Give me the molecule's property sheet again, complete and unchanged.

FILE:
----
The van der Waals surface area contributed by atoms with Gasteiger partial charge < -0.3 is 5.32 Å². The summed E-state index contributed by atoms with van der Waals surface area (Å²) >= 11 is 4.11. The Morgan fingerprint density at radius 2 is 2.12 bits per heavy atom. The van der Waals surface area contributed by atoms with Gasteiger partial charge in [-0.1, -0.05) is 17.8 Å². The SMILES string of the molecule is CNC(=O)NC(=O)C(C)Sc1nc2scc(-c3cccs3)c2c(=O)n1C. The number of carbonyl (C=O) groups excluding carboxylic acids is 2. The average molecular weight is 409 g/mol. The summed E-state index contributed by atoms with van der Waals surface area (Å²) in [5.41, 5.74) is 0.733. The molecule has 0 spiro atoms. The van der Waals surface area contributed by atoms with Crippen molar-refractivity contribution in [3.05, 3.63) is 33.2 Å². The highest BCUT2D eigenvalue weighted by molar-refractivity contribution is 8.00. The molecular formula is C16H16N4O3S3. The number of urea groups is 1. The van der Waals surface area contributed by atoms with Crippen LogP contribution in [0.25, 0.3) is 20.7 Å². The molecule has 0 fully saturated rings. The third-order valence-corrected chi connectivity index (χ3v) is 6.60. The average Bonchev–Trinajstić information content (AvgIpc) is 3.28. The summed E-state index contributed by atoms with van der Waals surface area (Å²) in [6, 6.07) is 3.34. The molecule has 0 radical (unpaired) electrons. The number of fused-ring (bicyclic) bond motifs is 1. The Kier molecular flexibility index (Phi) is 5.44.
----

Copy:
The van der Waals surface area contributed by atoms with Gasteiger partial charge < -0.3 is 5.32 Å². The summed E-state index contributed by atoms with van der Waals surface area (Å²) >= 11 is 4.11. The Morgan fingerprint density at radius 2 is 2.12 bits per heavy atom. The van der Waals surface area contributed by atoms with Gasteiger partial charge in [-0.1, -0.05) is 17.8 Å². The SMILES string of the molecule is CNC(=O)NC(=O)C(C)Sc1nc2scc(-c3cccs3)c2c(=O)n1C. The number of carbonyl (C=O) groups excluding carboxylic acids is 2. The average molecular weight is 409 g/mol. The summed E-state index contributed by atoms with van der Waals surface area (Å²) in [5.41, 5.74) is 0.733. The molecule has 0 spiro atoms. The van der Waals surface area contributed by atoms with Crippen molar-refractivity contribution in [3.05, 3.63) is 33.2 Å². The highest BCUT2D eigenvalue weighted by molar-refractivity contribution is 8.00. The molecular formula is C16H16N4O3S3. The number of urea groups is 1. The van der Waals surface area contributed by atoms with Crippen LogP contribution in [0.25, 0.3) is 20.7 Å². The molecule has 0 fully saturated rings. The third-order valence-corrected chi connectivity index (χ3v) is 6.60. The average Bonchev–Trinajstić information content (AvgIpc) is 3.28. The summed E-state index contributed by atoms with van der Waals surface area (Å²) in [6, 6.07) is 3.34. The molecule has 0 radical (unpaired) electrons. The number of fused-ring (bicyclic) bond motifs is 1. The Kier molecular flexibility index (Phi) is 5.44.